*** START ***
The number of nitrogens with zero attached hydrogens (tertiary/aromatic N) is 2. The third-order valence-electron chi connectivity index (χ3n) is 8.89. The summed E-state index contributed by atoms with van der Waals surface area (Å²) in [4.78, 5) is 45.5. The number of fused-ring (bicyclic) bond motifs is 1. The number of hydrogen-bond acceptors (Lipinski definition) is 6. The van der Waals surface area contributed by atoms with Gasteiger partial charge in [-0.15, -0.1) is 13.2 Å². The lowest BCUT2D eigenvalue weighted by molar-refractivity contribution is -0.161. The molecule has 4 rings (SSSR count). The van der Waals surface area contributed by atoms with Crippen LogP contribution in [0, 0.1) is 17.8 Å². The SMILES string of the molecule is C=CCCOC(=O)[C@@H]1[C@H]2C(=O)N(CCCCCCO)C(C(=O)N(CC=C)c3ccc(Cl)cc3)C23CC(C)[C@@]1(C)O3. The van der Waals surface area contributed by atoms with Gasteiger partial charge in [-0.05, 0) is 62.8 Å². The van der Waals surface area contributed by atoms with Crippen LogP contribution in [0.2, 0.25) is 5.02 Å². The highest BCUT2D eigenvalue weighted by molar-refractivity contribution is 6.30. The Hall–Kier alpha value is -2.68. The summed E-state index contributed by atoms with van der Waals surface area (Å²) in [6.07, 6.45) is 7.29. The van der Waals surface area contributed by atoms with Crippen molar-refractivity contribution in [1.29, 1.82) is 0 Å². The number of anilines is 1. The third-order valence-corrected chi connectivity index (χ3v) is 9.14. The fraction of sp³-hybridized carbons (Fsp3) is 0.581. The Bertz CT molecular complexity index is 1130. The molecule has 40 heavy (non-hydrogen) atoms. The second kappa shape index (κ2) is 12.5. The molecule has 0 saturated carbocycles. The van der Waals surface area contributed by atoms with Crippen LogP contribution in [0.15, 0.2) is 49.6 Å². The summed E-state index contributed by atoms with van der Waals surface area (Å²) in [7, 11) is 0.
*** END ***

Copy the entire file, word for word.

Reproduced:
The number of nitrogens with zero attached hydrogens (tertiary/aromatic N) is 2. The third-order valence-electron chi connectivity index (χ3n) is 8.89. The summed E-state index contributed by atoms with van der Waals surface area (Å²) in [4.78, 5) is 45.5. The number of fused-ring (bicyclic) bond motifs is 1. The number of hydrogen-bond acceptors (Lipinski definition) is 6. The van der Waals surface area contributed by atoms with Gasteiger partial charge in [-0.15, -0.1) is 13.2 Å². The lowest BCUT2D eigenvalue weighted by molar-refractivity contribution is -0.161. The molecule has 4 rings (SSSR count). The van der Waals surface area contributed by atoms with Crippen LogP contribution in [0, 0.1) is 17.8 Å². The SMILES string of the molecule is C=CCCOC(=O)[C@@H]1[C@H]2C(=O)N(CCCCCCO)C(C(=O)N(CC=C)c3ccc(Cl)cc3)C23CC(C)[C@@]1(C)O3. The van der Waals surface area contributed by atoms with Gasteiger partial charge in [-0.05, 0) is 62.8 Å². The van der Waals surface area contributed by atoms with Crippen LogP contribution in [0.2, 0.25) is 5.02 Å². The highest BCUT2D eigenvalue weighted by molar-refractivity contribution is 6.30. The Hall–Kier alpha value is -2.68. The summed E-state index contributed by atoms with van der Waals surface area (Å²) in [6.07, 6.45) is 7.29. The van der Waals surface area contributed by atoms with Crippen molar-refractivity contribution in [1.29, 1.82) is 0 Å². The number of anilines is 1. The third-order valence-corrected chi connectivity index (χ3v) is 9.14. The fraction of sp³-hybridized carbons (Fsp3) is 0.581. The Bertz CT molecular complexity index is 1130. The molecule has 40 heavy (non-hydrogen) atoms. The second kappa shape index (κ2) is 12.5. The molecule has 0 saturated carbocycles. The van der Waals surface area contributed by atoms with Crippen LogP contribution in [0.15, 0.2) is 49.6 Å². The summed E-state index contributed by atoms with van der Waals surface area (Å²) in [7, 11) is 0.